Celebrex Could Help Fight Breast Cancer

Arthritis drug appears to regulate cell's use of estrogen, small study finds

Karen Pallarito

Karen Pallarito

Updated on February 15, 2006

FRIDAY, Dec. 10, 2004 (HealthDayNews) -- Celebrex, the popular arthritis drug, might reduce a woman's risk of developing breast cancer.

That's the preliminary finding of a small study presented Dec. 10 at the San Antonio Breast Cancer Symposium in San Antonio.

"If this drug is shown to be beneficial, then a high-risk woman could actually take this drug, but we obviously need further, larger studies to verify this," said lead researcher Dr. Banu Arun, an associate professor in the Department of Breast Medical Oncology at the University of Texas M.D. Anderson Cancer Center.

The National Cancer Institute (NCI) and Pfizer Inc., which makes Celebrex, funded the study, part of a larger investigation examining alternatives to the breast cancer drug tamoxifen.

Patients with advanced breast cancer and women at high risk of developing the disease are prescribed tamoxifen to prevent new and recurrent breast cancers; it is considered highly effective. Yet for all of its benefits, it has some unpleasant side effects, Arun explained, including an increased risk for uterine cancer and hot flashes. "So we are trying to find other drugs at least as effective, or better, with less side effects," Arun said.

Celebrex (celecoxib) is part of a class of painkillers known as cox-2 inhibitors. Lately, the entire family of stomach-friendly pain medicines has come under scrutiny following Merck & Co.'s decision to pull its cox-2 drug Vioxx off the market when a trial showed users had nearly twice the risk of heart attack and stroke.

The news has been more positive for Celebrex. In one study reported earlier this week, researchers at the University of Pennsylvania found the Pfizer drug to be safer for the heart than Vioxx.

As for its cancer-fighting properties, Celebrex has been shown to reduce tumor mass by encouraging cell death. It also discourages cell proliferation and the sprouting of new blood vessels to feed tumor growth, according to researchers at Mayo Clinic in Scottsdale, Ariz., whose findings were reported last month in Molecular Cancer Research.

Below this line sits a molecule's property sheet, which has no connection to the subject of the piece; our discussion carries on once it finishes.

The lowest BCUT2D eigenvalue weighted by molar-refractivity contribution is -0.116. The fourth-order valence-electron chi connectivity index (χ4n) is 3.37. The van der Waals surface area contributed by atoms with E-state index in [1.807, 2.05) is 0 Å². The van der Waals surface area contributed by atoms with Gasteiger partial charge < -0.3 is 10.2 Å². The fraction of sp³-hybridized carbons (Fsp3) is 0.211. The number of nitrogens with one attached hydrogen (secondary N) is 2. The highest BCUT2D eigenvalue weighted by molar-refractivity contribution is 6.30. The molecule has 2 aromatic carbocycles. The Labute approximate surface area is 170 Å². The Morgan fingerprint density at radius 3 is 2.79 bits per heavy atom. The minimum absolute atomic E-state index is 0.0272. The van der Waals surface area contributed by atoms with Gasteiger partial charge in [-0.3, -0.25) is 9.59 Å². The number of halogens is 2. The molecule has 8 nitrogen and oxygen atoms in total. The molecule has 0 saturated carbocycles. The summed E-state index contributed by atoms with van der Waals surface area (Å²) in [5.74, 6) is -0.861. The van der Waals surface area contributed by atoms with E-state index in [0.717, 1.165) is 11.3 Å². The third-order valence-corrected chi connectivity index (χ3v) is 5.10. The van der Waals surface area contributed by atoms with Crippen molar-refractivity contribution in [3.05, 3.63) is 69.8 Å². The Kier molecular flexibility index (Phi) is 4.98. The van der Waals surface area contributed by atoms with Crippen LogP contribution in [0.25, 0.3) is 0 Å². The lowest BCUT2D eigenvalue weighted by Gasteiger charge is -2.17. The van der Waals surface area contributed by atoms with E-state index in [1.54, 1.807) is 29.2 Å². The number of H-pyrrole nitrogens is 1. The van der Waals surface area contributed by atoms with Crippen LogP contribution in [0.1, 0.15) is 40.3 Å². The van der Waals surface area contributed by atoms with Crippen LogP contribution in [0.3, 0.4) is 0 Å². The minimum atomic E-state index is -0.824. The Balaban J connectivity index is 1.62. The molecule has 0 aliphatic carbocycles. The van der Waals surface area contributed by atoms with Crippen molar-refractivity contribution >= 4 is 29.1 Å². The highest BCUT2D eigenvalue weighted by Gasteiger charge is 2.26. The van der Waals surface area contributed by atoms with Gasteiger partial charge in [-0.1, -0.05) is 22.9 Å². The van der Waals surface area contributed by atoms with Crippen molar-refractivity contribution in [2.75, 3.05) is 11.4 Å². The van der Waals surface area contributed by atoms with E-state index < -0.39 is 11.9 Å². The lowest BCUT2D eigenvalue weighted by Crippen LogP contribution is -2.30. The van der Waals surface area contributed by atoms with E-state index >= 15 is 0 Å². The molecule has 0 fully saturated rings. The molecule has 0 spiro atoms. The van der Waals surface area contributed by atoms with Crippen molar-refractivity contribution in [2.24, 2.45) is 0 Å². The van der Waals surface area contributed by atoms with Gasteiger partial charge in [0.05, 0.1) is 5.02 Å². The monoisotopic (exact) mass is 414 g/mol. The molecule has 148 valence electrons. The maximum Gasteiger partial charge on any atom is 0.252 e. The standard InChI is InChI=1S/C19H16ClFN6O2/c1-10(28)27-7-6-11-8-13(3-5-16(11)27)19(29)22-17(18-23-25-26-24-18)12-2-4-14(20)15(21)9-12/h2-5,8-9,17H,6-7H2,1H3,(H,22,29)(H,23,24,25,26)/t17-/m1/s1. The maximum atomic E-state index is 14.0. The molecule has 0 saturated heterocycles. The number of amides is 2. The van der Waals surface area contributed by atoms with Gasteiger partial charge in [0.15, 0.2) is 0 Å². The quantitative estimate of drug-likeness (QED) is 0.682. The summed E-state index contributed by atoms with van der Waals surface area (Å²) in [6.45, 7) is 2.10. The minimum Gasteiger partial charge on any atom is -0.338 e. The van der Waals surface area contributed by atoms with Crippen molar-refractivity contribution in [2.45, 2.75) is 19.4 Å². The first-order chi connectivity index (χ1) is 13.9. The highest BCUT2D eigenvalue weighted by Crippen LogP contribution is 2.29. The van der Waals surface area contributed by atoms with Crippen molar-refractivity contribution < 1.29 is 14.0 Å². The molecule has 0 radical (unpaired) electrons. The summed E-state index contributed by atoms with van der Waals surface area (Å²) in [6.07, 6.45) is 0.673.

Pinku Mukherjee, director of the Cellular Immunology Laboratory at the clinic and senior author of that report, said Arun's study "adds another interesting piece to the already known anti-proliferation effects of cox-2 inhibition."

The University of Texas team focused on the expression of "estrogen receptors," which are protein molecules found in cells that target mainly the breast and uterus. Estrogen, the female sex hormone, binds to these receptors.

In breast tissue, estrogen promotes the proliferation of cells lining the milk glands, readying the breast for nursing should the woman become pregnant, according to the NCI. Estrogen also benefits women by controlling the buildup of plaque in the arteries and preserving bone strength.

At the same time, estrogen can promote the proliferation of mutant cells, which can become cancerous, the NCI explains.

Arun and her colleagues wanted to see whether Celebrex could prevent breast cancer in women at high risk of the disease. Forty high-risk women agreed to participate in the study. After six months of drug therapy, breast biopsies revealed a drop in the level of estrogen-receptor expression -- to 21.8 percent from 30.8 percent.

"These findings show that there is a modest, albeit statistical, effect on estrogen receptor (ER) expression in breast issue with celecoxib treatment. However, the clinical significance of this finding remains completely unknown, particularly due to vary small sample size and a modest effect on ER expression," Mukherjee observed. What's more, estrogen-receptor expression may not the best marker for breast cancer proliferation, he added.

"I found this study provocative, but would wait for other proliferation indexes to confirm possibilities," he added.

Arun's team, in fact, is examining the impact of Celebrex on other cancer risk markers in breast cells as part of the larger study.

More information

The National Cancer Institute can explain the role of estrogen receptors.

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